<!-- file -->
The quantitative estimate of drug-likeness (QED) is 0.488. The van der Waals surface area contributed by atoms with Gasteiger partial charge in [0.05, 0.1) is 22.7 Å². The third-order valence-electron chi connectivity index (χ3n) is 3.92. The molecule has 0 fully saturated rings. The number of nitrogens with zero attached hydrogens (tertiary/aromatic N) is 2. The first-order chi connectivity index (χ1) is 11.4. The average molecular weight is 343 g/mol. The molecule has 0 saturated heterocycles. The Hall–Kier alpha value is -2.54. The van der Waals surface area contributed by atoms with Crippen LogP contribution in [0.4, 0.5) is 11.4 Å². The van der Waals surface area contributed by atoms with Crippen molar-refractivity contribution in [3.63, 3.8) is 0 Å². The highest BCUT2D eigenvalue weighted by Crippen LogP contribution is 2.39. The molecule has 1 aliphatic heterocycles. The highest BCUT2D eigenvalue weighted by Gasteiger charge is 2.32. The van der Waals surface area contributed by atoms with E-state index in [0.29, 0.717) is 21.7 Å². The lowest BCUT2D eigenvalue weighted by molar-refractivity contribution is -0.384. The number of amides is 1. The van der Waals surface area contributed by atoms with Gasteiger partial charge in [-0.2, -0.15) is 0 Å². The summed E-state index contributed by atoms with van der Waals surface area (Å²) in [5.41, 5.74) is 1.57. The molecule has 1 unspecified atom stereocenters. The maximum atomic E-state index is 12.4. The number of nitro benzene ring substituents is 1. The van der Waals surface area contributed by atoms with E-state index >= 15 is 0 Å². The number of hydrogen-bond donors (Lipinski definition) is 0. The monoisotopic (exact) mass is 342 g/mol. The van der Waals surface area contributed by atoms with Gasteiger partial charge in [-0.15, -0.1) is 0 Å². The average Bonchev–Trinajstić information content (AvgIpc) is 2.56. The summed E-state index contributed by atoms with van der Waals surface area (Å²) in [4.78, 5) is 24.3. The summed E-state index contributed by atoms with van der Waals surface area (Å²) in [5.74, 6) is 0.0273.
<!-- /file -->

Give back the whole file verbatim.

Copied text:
The quantitative estimate of drug-likeness (QED) is 0.488. The van der Waals surface area contributed by atoms with Gasteiger partial charge in [0.05, 0.1) is 22.7 Å². The third-order valence-electron chi connectivity index (χ3n) is 3.92. The molecule has 0 fully saturated rings. The number of nitrogens with zero attached hydrogens (tertiary/aromatic N) is 2. The first-order chi connectivity index (χ1) is 11.4. The average molecular weight is 343 g/mol. The molecule has 0 saturated heterocycles. The Hall–Kier alpha value is -2.54. The van der Waals surface area contributed by atoms with Crippen LogP contribution in [0.4, 0.5) is 11.4 Å². The van der Waals surface area contributed by atoms with Crippen molar-refractivity contribution in [3.63, 3.8) is 0 Å². The highest BCUT2D eigenvalue weighted by Crippen LogP contribution is 2.39. The molecule has 1 aliphatic heterocycles. The highest BCUT2D eigenvalue weighted by Gasteiger charge is 2.32. The van der Waals surface area contributed by atoms with E-state index in [0.29, 0.717) is 21.7 Å². The lowest BCUT2D eigenvalue weighted by molar-refractivity contribution is -0.384. The number of amides is 1. The van der Waals surface area contributed by atoms with Gasteiger partial charge in [-0.2, -0.15) is 0 Å². The summed E-state index contributed by atoms with van der Waals surface area (Å²) in [5.41, 5.74) is 1.57. The molecule has 1 unspecified atom stereocenters. The maximum atomic E-state index is 12.4. The number of nitro benzene ring substituents is 1. The van der Waals surface area contributed by atoms with E-state index >= 15 is 0 Å². The number of hydrogen-bond donors (Lipinski definition) is 0. The monoisotopic (exact) mass is 342 g/mol. The van der Waals surface area contributed by atoms with Gasteiger partial charge in [-0.15, -0.1) is 0 Å². The average Bonchev–Trinajstić information content (AvgIpc) is 2.56. The summed E-state index contributed by atoms with van der Waals surface area (Å²) in [4.78, 5) is 24.3. The summed E-state index contributed by atoms with van der Waals surface area (Å²) in [5.74, 6) is 0.0273.